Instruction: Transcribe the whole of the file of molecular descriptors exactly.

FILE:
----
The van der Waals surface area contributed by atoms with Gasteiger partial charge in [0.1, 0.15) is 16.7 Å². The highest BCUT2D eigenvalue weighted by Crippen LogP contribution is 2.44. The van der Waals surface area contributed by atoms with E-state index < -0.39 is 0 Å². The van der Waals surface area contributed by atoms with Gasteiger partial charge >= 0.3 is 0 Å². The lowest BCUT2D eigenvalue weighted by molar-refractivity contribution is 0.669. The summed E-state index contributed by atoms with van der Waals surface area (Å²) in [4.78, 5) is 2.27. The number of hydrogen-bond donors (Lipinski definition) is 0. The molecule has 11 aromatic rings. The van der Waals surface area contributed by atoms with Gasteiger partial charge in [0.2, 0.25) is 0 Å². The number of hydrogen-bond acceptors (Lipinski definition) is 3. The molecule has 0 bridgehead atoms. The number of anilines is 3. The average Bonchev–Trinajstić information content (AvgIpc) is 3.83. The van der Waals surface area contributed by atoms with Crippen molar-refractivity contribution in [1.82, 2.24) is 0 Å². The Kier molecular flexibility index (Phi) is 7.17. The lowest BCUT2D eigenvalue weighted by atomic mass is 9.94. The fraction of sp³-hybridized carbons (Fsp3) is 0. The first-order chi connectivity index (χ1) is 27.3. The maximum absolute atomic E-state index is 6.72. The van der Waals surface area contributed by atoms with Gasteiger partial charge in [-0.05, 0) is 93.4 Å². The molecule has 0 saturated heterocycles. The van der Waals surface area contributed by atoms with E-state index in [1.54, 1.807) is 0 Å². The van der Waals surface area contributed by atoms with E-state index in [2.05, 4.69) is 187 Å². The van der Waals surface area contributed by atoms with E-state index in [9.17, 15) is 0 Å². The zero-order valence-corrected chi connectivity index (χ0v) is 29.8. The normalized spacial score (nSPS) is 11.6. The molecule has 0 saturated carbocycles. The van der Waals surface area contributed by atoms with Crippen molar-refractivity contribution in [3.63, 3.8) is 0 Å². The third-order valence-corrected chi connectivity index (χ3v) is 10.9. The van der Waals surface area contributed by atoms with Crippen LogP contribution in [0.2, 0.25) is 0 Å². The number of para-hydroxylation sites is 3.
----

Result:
The van der Waals surface area contributed by atoms with Gasteiger partial charge in [0.1, 0.15) is 16.7 Å². The highest BCUT2D eigenvalue weighted by Crippen LogP contribution is 2.44. The van der Waals surface area contributed by atoms with E-state index < -0.39 is 0 Å². The van der Waals surface area contributed by atoms with Gasteiger partial charge >= 0.3 is 0 Å². The lowest BCUT2D eigenvalue weighted by molar-refractivity contribution is 0.669. The summed E-state index contributed by atoms with van der Waals surface area (Å²) in [4.78, 5) is 2.27. The number of hydrogen-bond donors (Lipinski definition) is 0. The molecule has 11 aromatic rings. The van der Waals surface area contributed by atoms with Gasteiger partial charge in [0.2, 0.25) is 0 Å². The number of hydrogen-bond acceptors (Lipinski definition) is 3. The molecule has 0 bridgehead atoms. The number of anilines is 3. The average Bonchev–Trinajstić information content (AvgIpc) is 3.83. The van der Waals surface area contributed by atoms with Crippen molar-refractivity contribution in [1.82, 2.24) is 0 Å². The Kier molecular flexibility index (Phi) is 7.17. The lowest BCUT2D eigenvalue weighted by atomic mass is 9.94. The fraction of sp³-hybridized carbons (Fsp3) is 0. The first-order chi connectivity index (χ1) is 27.3. The maximum absolute atomic E-state index is 6.72. The van der Waals surface area contributed by atoms with Gasteiger partial charge in [-0.05, 0) is 93.4 Å². The molecule has 0 saturated heterocycles. The van der Waals surface area contributed by atoms with E-state index in [1.54, 1.807) is 0 Å². The van der Waals surface area contributed by atoms with E-state index in [2.05, 4.69) is 187 Å². The van der Waals surface area contributed by atoms with E-state index in [9.17, 15) is 0 Å². The zero-order valence-corrected chi connectivity index (χ0v) is 29.8. The normalized spacial score (nSPS) is 11.6. The molecule has 0 saturated carbocycles. The van der Waals surface area contributed by atoms with Crippen molar-refractivity contribution in [3.63, 3.8) is 0 Å². The third-order valence-corrected chi connectivity index (χ3v) is 10.9. The van der Waals surface area contributed by atoms with Crippen LogP contribution in [0.2, 0.25) is 0 Å². The number of para-hydroxylation sites is 3.